IRS Cautions Tax Professionals About Spearphishing Scams


The IRS recently issued a warning to tax professionals and businesses about a rise in spearphishing attacks aimed at stealing sensitive information. This alert is part of the IRS’s annual “Dirty Dozen” campaign, which highlights the top twelve scams targeting taxpayers and tax advisors each year.

Spearphishing is a type of email scam where criminals pretend to be potential clients to trick tax professionals into giving away personal and financial information. These attackers send emails that look real but are actually fake, trying to get access to computer systems and sensitive data.

IRS Commissioner Danny Werfel stressed the importance of staying alert. “Cyberattacks pose a threat to not just the livelihood of the businesses, but the sensitive tax and personnel information that identity thieves can use to try filing fake tax returns,” he said. “The Security Summit partners continue to urge tax pros and businesses to be on guard and educate their employees. Taking simple steps by using extra caution when opening emails, clicking on links or sharing private client information can prevent tax professionals from being taken advantage of by cybercriminals.”

Tips to Avoid Spearphishing Attacks:

  • Be cautious with emails: Do not click on links or download attachments from unknown or unexpected emails, especially those that claim to be from new clients.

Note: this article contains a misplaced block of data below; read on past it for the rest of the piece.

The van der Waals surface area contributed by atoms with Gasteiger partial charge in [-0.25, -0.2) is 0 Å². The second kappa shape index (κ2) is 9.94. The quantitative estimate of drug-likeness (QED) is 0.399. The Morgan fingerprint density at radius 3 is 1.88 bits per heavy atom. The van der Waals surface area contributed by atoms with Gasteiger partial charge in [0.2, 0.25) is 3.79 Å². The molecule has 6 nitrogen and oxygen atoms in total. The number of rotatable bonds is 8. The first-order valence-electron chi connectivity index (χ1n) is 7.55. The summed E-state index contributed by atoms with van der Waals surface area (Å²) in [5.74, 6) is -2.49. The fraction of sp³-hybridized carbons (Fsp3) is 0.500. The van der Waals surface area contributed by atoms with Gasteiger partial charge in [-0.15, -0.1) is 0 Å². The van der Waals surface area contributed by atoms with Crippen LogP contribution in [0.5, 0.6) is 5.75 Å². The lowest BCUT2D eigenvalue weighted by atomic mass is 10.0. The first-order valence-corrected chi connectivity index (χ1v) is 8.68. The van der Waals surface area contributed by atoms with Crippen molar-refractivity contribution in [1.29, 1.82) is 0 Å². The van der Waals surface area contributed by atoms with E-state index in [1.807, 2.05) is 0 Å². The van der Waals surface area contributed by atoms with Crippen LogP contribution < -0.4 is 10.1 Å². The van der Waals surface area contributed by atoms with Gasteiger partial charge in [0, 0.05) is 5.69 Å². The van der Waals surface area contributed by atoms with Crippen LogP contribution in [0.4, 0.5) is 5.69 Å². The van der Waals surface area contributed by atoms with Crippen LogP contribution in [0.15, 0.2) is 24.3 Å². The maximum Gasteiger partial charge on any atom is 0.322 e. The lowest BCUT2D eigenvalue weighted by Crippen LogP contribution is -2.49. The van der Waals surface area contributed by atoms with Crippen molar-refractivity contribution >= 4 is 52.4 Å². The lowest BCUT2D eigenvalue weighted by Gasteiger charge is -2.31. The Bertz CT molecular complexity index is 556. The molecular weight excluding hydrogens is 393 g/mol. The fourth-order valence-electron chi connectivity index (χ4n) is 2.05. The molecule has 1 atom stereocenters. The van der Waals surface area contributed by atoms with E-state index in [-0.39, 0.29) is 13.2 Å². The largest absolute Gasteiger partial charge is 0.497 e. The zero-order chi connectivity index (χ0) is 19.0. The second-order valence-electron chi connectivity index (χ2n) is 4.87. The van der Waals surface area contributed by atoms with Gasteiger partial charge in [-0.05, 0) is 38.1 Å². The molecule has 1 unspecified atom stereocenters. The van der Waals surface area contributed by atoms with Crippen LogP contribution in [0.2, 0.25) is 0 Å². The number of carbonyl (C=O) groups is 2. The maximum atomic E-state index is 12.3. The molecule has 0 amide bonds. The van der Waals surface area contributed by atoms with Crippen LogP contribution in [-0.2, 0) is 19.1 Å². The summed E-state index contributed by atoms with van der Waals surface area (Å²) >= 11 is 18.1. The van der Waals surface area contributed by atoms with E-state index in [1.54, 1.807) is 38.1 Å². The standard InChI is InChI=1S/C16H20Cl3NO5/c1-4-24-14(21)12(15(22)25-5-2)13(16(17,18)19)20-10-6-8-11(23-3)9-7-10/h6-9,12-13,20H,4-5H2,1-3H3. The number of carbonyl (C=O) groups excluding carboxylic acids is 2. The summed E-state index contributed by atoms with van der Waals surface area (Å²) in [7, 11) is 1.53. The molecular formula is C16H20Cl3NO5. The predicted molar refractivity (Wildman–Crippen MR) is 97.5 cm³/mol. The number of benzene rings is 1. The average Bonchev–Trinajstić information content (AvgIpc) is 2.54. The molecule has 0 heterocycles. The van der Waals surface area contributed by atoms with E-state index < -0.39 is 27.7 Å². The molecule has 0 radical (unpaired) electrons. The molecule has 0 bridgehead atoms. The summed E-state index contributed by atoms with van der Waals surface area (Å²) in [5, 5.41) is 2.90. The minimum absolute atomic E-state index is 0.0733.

• Verify new contacts: If contacted by a potential new client via email, call them to make sure the email is legitimate.
  • Use strong security on your accounts: Protect your email with strong passwords and two-factor authentication.
  • Encrypt sensitive information: Only send sensitive information that is encrypted and password-protected.
  • Keep your software updated: Ensure that your security software is up-to-date and includes anti-phishing features.

The IRS reminds everyone that while these scams are more common during tax season, they can happen at any time of the year. Tax professionals and businesses are advised to remain vigilant and proactive in protecting themselves and their clients.

How to Report a Spearphishing Attack: If you receive a suspicious email, forward it to phishing@irs.gov with details like the sender’s email address and the date and time it was received. The IRS also provides resources on how to recognize and report phishing attempts on their website.

The IRS encourages reporting abusive tax promoters and dishonest tax preparers using the online Form 14242, or by mailing or faxing the form to the IRS Lead Development Center.

The IRS and its Security Summit partners, which include state tax agencies and tax industry leaders, continue their joint efforts to prevent identity theft and tax fraud through education and heightened security measures.

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